Collecting Homes
Following this unconscious interest on collecting series of cars, homes or any other built type, I have been taking these 
straightforward and ‘objective’ pictures of different single-family homes in, so far, three distinctive cities. Displayed 
them together, like stickers, these sequences recall the work of Bernd and Hilla Becher. Ever since they accomplished
those projects this way of operating has been transformed into an analytical and conceptual system for visual exploration. 
Yet, comparing houses inside each location and collectively from one place to another, we may also get back into the 
identitarian discourse of the American city housing developments. Paradigmatically in the case of Sun City, developed 
by Del E. Webb in 1960, the repetitive typology of the only five different home models sited along the circular urban 
layout generates a strong visual impact that moves us to revalidate or discard this way of collective living. Along with 
its contemporary Dan Graham’s Homes for America project (1967), we need to make explicit our own critical approach 
towards this alienating and monotonous suburban landscape and to inquire immediately on the notion of private and 
collective living, the useless interaction with the public space and the added value of the individual architectural design.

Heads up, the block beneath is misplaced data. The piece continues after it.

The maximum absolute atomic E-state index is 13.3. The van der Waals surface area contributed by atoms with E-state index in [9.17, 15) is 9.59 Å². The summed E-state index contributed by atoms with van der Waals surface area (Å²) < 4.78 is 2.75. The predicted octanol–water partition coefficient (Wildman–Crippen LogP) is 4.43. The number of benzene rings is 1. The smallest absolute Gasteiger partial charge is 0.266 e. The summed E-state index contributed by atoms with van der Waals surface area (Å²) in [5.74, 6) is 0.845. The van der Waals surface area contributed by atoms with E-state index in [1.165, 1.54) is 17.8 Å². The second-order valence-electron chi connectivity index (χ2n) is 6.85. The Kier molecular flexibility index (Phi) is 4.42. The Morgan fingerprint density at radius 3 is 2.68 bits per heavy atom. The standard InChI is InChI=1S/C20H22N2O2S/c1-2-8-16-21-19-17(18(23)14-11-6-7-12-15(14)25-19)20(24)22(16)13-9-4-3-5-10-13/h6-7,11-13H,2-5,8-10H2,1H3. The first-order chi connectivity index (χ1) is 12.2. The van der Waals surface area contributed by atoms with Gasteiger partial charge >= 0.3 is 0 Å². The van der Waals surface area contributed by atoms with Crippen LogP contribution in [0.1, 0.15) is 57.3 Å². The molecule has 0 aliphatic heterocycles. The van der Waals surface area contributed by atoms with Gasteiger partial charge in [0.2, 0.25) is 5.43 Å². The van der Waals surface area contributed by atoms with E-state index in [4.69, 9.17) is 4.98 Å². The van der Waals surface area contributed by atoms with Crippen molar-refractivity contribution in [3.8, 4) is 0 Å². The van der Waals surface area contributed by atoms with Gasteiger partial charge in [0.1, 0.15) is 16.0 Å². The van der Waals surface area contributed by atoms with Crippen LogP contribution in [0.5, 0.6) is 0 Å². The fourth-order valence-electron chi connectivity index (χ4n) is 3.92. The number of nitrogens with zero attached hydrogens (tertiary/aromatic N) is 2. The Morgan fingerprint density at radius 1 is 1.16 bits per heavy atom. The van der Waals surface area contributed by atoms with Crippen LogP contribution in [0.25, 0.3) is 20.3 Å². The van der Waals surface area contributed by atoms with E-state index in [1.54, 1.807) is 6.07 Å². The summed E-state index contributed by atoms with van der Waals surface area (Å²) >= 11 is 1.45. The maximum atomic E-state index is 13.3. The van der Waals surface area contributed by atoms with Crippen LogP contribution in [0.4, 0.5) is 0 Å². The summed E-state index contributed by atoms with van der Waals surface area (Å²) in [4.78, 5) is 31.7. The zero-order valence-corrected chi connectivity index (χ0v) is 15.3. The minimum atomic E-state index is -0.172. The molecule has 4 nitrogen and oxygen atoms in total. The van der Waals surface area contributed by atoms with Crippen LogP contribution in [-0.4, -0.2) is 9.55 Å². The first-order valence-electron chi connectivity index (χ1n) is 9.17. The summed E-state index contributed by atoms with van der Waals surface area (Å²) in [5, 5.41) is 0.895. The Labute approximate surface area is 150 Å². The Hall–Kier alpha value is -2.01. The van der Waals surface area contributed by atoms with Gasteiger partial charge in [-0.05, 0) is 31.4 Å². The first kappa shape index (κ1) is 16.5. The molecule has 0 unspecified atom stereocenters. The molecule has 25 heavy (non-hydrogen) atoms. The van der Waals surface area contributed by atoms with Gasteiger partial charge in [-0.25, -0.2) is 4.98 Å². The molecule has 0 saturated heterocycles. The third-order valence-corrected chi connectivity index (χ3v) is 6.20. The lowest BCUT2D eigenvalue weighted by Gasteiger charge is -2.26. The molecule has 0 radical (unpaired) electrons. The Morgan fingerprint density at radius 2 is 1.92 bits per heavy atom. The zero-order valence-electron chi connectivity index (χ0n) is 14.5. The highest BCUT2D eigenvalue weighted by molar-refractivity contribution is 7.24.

As opposite, the 'freedom of speech' of the architectural language we find in Santa Monica or Tucson Historic District 
neighborhood reveal a broader understanding of ownership related to the different architectural shapes and styles and 
the way the private front garden is transformed into a cover letter of the indoor dwellers. Leaving aside the particular regional
stiles linked to the local traditions or climatic concerns, the notion of character comes along as well as the pulse between
free individual reassertion –for better or for worse– and the imperative protectionism of the collectivity.
Ultimately, it's also really sad to confirm the failure of the modern project in a place like Los Angeles, its cradle during
the postwar period. The overall notion and idea of what a 'home' is for the Americans is still, and I suspect it will remain
being, quite far from the models brought and offered by the modern apostles. 
Iñaki Bergera, Tucson. August, 2012